Active travel charity Sustrans has called for the introduction of School Streets in Northern Ireland, the only region in the UK not to have adopted the road safety initiative which aims to encourage children to cycle, scoot, or walk to school, as one parent compared her current school run to “going into battle”.
School Streets, which have been introduced in England, Scotland, and Wales, as well as the Republic of Ireland, in recent years, restrict the use of motor vehicles outside schools at drop-off and pick-up times and apply to both school and through traffic, while typically continuing to permit access for people living in the area.
Despite their success in promoting active travel, tackling congestion and pollution, and improving road safety around schools, the scheme has not yet been adopted in Northern Ireland – where nearly half of the country’s Primary School pupils live less than a mile from their school, yet almost two thirds are taken by car.
Last month, Belfast City Council passed a motion, tabled by SDLP councillor Séamas de Faoite, calling for a pilot School Street scheme to be introduced in the city. However, the statutory powers to implement such a scheme lie with the Department for Infrastructure, which has come under fire in recent months from cyclists unhappy at its failure to implement active travel measures in Northern Ireland.
Responding to De Faoite’s motion, the Department for Infrastructure said that it is “researching this area and has been liaising with contacts in England, Scotland, and Wales with a view to developing a ‘School Street’ policy for Northern Ireland”.
It added: “Once the policy has been developed the Department would seek to identify suitable pilot schools for a scheme.”
However, the delay in implementing the schemes was criticised by De Faoite and his SDLP colleague Gary McKeown, who called on the department to “move beyond the rhetoric and actually deliver” if it is “serious about wanting kids to walk, cycle, and scoot to school”.
“School Streets are a prime example of a scheme that has been proven to work elsewhere on these islands,” McKeown said. “There’s no reason why pilots can’t be rolled out here in locations that will work for pupils, nearby residents, and the wider community.”
That view has been echoed this week by the Northern Ireland branch of Sustrans and cyclist Dr Jen Banks, a parent from Our Lady’s and St Patrick’s Primary School in Downpatrick, who described the current situation on the road around the school as one of “fumes, anxiety, frustration, and danger”.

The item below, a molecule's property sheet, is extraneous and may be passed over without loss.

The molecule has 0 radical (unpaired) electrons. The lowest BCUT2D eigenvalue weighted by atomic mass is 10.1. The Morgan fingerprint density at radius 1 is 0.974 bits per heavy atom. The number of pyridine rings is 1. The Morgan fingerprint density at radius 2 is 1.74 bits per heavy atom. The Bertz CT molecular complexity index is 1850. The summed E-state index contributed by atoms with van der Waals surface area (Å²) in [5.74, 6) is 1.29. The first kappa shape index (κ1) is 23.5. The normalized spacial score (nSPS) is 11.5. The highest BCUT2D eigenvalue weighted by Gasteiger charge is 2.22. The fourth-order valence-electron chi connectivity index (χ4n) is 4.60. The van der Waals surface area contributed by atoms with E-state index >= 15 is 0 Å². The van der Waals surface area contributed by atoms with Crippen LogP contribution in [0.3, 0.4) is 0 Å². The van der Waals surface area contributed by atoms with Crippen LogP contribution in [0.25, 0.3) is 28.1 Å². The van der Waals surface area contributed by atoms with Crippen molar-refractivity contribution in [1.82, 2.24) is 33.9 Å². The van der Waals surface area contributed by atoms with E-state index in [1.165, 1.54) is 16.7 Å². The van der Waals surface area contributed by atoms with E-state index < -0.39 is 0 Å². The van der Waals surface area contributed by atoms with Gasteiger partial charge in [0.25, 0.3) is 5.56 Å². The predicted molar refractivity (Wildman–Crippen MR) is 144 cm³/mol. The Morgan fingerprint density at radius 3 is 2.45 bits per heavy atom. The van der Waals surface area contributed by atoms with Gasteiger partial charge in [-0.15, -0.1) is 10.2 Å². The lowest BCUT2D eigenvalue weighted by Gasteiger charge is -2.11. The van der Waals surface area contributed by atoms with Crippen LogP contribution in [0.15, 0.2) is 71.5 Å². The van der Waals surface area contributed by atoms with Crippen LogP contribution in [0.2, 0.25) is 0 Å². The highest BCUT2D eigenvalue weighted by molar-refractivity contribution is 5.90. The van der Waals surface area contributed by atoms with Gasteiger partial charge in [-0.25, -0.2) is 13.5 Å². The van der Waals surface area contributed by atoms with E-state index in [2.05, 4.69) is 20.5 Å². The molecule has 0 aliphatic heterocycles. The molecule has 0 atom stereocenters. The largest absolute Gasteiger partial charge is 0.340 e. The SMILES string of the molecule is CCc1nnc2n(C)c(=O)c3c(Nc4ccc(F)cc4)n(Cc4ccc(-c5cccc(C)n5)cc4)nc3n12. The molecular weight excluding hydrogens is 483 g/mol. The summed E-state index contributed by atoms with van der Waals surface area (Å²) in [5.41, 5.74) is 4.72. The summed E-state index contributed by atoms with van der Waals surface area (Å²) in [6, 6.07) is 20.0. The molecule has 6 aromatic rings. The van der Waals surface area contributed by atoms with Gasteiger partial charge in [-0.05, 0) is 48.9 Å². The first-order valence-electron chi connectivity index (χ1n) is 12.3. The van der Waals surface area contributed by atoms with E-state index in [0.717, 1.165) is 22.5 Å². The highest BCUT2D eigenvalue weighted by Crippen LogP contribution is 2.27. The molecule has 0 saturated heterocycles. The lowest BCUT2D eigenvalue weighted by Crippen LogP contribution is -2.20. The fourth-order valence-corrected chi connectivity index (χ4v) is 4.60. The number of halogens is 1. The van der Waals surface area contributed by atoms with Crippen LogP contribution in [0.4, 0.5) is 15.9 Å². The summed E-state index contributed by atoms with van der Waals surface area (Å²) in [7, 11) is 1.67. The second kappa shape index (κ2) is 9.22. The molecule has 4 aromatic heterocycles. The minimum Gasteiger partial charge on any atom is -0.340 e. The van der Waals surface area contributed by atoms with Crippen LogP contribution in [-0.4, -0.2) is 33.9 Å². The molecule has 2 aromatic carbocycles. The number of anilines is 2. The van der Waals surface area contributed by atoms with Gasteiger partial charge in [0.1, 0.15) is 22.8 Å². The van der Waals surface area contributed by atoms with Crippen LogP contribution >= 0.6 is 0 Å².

“My son recently asked me if he could cycle to school on his own bike, and I said, ‘no, it’s not safe’,” Dr Banks said.
“I have heard other parents describe our school run as ‘going into battle’, and whilst they’re joking, they have a point. I can’t imagine the street my children’s school is on being much worse.”
She continued: “Edward Street as a School Street with access by foot, scooter or cycle could become safe and peaceful for everyone to live, learn, play, and breathe.
“At the minute there are parked cars lining both sides of the road and a queue of vehicles waiting, engines rolling, at either end for the chance to dart up or down.
“Huge lorries are having to reverse as they’ve got stuck, school buses can’t access the school, and cars are mounting the pavements. There is a perceivable layer of fumes, anxiety, frustration, and danger.
“But turning a section into a School Street would mean my child and many others could walk or cycle independently to school, which encourages active travel.”
At the moment, Our Lady’s and St Patrick’s Primary School holds a weekly ‘park and stride’ event encouraging parents and carers to adopt active travel, though Banks believes the problem lies in the lack of safe infrastructure.
“The school is not the problem,” she noted. “The infrastructure that these children are striding into undoubtedly is.
“Turning a section of Edward Street into a School Street would mean that residents, school staff, those with blue badges and blue light vehicles would always have access to the street. However, at certain times of the school day, the rest of the public would be asked not to drive down it.”
Beth Harding, Sustrans’ Active School Travel programme manager, concurred that, while one of the charity’s surveys found that four in five children would like to walk or cycle to school, better infrastructure is needed to make active travel a safe and attractive option for parents.
“More than a quarter of children in Northern Ireland are overweight or obese. Active travel through walking and cycling can help reverse this trend and also help a child’s mental health,” Harding said.
“Reducing traffic and associated carbon emissions around the school gates has the added impact of improving air quality, which has become a significant public health issue, especially in urban areas.
“There is great potential to increase the number of children walking and cycling to school and to reduce car use on the school run. Implementing School Streets initiatives can help, as we’ve seen from their success in the UK and Republic of Ireland.”
Ryan joined road.cc in December 2021 and since then has kept the site’s readers and listeners informed and enthralled (well at least occasionally) on news, the live blog, and the road.cc Podcast. After boarding a wrong bus at the world championships and ruining a good pair of jeans at the cyclocross, he now serves as road.cc’s senior news writer. Before his foray into cycling journalism, he wallowed in the equally pitiless world of academia, where he wrote a book about Victorian politics and droned on about cycling and bikes to classes of bored students (while taking every chance he could get to talk about cycling in print or on the radio). He can be found riding his bike very slowly around the narrow, scenic country lanes of Co. Down.